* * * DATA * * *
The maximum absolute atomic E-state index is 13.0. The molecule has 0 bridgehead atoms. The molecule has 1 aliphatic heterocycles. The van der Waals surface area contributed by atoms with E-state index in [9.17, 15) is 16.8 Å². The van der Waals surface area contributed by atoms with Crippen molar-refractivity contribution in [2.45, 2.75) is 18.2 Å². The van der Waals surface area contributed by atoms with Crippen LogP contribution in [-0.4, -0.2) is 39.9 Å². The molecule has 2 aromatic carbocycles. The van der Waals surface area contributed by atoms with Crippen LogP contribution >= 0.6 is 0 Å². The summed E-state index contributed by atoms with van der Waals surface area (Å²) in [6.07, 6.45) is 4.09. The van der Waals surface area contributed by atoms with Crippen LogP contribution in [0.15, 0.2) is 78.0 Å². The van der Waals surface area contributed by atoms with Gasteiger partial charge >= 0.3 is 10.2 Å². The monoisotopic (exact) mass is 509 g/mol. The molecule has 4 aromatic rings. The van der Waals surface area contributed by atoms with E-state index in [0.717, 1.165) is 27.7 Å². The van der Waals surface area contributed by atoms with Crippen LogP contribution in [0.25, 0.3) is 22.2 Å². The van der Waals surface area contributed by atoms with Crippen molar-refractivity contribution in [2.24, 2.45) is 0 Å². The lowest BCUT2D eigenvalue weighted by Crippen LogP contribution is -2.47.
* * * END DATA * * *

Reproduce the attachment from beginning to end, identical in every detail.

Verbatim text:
The maximum absolute atomic E-state index is 13.0. The molecule has 0 bridgehead atoms. The molecule has 1 aliphatic heterocycles. The van der Waals surface area contributed by atoms with E-state index in [9.17, 15) is 16.8 Å². The van der Waals surface area contributed by atoms with Crippen molar-refractivity contribution in [2.45, 2.75) is 18.2 Å². The van der Waals surface area contributed by atoms with Crippen LogP contribution in [-0.4, -0.2) is 39.9 Å². The molecule has 2 aromatic carbocycles. The van der Waals surface area contributed by atoms with Crippen LogP contribution >= 0.6 is 0 Å². The summed E-state index contributed by atoms with van der Waals surface area (Å²) in [6.07, 6.45) is 4.09. The van der Waals surface area contributed by atoms with Crippen LogP contribution in [0.15, 0.2) is 78.0 Å². The van der Waals surface area contributed by atoms with Gasteiger partial charge >= 0.3 is 10.2 Å². The monoisotopic (exact) mass is 509 g/mol. The molecule has 4 aromatic rings. The van der Waals surface area contributed by atoms with E-state index in [0.717, 1.165) is 27.7 Å². The van der Waals surface area contributed by atoms with Crippen LogP contribution in [0.25, 0.3) is 22.2 Å². The van der Waals surface area contributed by atoms with Crippen molar-refractivity contribution in [2.24, 2.45) is 0 Å². The lowest BCUT2D eigenvalue weighted by Crippen LogP contribution is -2.47.